She's 6'1" tall but has always had good posture, unlike many tall women. So to look at, she's something of an Amazon. Great, wide-open brown eyes, straight brown hair, and still a pretty tough cookie, she regularly beat the living hell out of me when we were kids, something she apologized for years later.
But youth was not easy for her, actually much worse than it was for me. She very much wanted our father to love her, I think. It's possible he did, to the extent he was capable of it. She told me not long ago that after she was an adult she used to have long talks with him about all sorts of philosophical matters. But when she was a child, he was anything but kind to her, quite the opposite. She was the first-born and he had tried to get our mother to have an abortion when he learned there was going to be a baby.
As a schoolgirl, Sandra was pretty miserable a lot of the time. She was so bright they advanced her from the middle of second grade to the middle of the third grade, so she was always a year younger than her schoolmates. But it was more a matter of cliquishness and such matters as clothes, which are so important to young girls. She was at the age of maximum vulerability to such things right when our family fortunes were near their lowest ebb, so she was consigned to hand-me-downs on occasion. It generated a life-long aversion; for many years she has refused to put on clothes that have belonged to someone else.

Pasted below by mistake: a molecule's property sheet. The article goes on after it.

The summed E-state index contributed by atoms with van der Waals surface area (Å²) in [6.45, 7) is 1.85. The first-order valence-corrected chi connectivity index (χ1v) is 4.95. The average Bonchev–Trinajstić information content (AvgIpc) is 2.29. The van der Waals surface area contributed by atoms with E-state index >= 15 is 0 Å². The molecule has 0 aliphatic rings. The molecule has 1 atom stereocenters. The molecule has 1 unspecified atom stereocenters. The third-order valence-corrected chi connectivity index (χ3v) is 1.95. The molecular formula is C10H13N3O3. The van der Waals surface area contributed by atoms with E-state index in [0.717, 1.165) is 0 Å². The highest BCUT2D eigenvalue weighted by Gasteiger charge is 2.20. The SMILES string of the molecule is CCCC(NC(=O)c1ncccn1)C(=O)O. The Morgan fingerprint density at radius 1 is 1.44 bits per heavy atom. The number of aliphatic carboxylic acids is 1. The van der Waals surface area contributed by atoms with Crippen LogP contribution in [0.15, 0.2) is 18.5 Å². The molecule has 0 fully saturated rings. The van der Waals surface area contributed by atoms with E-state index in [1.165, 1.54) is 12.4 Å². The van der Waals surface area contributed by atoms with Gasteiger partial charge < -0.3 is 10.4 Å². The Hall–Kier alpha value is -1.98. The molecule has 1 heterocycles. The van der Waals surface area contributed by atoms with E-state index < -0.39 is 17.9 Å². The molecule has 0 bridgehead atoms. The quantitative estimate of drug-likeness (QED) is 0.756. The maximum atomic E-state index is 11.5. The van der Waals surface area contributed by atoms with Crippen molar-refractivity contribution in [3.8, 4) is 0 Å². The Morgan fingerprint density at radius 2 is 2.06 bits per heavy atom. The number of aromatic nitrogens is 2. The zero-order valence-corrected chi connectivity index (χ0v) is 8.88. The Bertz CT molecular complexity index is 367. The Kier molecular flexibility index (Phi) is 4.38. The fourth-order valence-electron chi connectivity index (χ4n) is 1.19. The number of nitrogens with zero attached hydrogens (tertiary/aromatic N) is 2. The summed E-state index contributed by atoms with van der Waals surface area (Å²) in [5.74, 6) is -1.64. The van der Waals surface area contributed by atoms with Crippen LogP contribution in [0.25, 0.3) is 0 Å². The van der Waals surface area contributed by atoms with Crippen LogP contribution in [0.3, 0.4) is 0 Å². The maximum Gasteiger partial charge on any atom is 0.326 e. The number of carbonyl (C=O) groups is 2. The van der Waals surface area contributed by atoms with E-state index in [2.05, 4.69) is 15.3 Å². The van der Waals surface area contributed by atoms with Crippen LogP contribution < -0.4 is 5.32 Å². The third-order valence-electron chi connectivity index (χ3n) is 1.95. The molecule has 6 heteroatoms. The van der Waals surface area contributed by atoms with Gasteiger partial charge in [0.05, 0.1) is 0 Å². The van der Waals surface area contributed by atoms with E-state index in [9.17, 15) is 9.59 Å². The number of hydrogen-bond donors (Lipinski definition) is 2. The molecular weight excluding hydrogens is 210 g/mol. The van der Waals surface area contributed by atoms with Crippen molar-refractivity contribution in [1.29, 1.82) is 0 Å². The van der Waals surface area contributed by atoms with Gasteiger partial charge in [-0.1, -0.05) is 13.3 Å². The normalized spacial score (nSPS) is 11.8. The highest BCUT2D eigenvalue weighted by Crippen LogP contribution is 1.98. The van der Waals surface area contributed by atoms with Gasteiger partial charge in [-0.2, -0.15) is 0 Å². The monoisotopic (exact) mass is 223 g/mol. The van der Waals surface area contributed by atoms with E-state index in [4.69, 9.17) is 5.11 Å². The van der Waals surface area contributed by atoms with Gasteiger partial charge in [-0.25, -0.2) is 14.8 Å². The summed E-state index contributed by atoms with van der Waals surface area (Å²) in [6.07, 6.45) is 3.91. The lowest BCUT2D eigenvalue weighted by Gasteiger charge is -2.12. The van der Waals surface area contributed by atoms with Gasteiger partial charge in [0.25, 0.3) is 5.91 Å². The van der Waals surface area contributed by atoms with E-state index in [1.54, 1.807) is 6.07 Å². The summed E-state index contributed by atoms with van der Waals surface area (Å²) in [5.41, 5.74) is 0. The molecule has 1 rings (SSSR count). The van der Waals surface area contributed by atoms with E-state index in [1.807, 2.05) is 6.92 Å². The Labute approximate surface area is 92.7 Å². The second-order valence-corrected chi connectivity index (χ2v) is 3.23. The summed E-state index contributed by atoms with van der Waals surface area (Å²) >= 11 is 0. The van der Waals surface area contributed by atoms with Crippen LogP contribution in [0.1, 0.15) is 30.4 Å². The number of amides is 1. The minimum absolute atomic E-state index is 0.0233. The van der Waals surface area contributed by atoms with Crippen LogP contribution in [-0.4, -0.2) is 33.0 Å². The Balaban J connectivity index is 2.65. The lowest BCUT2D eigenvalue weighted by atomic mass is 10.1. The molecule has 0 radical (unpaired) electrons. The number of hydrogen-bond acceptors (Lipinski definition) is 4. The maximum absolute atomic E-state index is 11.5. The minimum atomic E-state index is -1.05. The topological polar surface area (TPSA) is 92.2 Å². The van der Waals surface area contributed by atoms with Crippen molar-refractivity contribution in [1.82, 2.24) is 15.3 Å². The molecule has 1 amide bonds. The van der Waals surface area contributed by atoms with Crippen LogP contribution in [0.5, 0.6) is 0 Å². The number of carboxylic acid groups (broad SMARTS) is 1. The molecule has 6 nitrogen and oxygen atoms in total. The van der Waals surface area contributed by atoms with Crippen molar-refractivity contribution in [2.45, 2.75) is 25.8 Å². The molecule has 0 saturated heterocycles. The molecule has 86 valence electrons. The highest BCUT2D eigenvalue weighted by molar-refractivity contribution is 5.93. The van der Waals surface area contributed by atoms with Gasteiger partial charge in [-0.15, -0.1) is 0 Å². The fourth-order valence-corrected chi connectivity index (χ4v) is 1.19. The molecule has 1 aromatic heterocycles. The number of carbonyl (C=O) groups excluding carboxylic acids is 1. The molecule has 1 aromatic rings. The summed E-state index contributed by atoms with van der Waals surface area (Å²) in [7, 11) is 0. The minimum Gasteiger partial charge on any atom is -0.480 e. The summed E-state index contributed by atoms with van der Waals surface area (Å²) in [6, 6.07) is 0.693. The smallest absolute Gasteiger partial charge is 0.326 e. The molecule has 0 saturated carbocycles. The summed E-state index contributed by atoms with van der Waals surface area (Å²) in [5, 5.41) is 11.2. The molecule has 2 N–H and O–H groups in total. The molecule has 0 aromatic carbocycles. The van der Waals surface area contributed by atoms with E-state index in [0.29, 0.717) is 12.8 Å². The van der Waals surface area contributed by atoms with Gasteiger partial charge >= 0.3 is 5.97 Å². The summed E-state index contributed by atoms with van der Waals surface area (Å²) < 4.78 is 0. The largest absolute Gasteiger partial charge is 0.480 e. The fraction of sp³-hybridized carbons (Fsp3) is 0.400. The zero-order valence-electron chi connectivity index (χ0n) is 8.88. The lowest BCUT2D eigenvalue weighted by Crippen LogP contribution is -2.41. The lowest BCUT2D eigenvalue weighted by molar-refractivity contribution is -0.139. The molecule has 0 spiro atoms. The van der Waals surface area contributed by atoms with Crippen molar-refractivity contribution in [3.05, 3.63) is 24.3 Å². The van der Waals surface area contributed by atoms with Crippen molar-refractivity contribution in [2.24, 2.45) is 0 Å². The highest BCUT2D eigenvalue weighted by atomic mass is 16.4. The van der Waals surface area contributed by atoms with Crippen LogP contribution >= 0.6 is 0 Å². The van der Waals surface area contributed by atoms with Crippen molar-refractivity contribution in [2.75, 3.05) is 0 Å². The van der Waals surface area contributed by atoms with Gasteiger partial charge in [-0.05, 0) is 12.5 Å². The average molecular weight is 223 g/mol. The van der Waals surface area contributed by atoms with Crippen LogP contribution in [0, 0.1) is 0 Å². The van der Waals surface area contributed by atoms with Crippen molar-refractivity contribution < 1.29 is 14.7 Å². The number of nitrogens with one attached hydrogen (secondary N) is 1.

When she got to high school, she started to open up. This was in part because the girls who had been her chief nemeses had gone to a different high school, so Sandra could cultivate a whole new set of friends and acquaintances. She got very interested in dramatics and was almost always in some play or other. And she was always an honor student.
When she went away to college she continued to maintain very high grades, and in a way this set her up for a great struggle many years later, when having raised two sons and a daughter, she started law school at the University of Minnesota. She didn't get a lot of support from the family, but as always she was very determined. She worked her butt off, and it was distinct affront to her pride that her first-term law grades were only a couple points above passing. She was used to getting all A's and this was not in the plan. But she bounced back, took an extra year to finish up and for several years practiced law before deciding that it was not what she really wanted to do.
She's been married to Victor since 1953, raised her three kids, cares for her grandchildren, and has not had it easy doing any of that. No longer a kid, she's coping quite well, I think. A couple years ago, knees shot from degenerative arthritis, she had them both replaced in one operation. I can't imagine it. Since then, she's had one hip replaced, too.
She's a very good person, but climbing out of unhappiness, which I'm glad to say I think she has now accomplished, was a very protracted and arduous chore. One thing she's got in spades: grit!
In the years since our mother died, Sandra and I have drawn quite a bit closer, which seems to me a very good thing. Our brother had significant health problems, and we talk a lot about that, because whatever our lives have been, they were easier than his.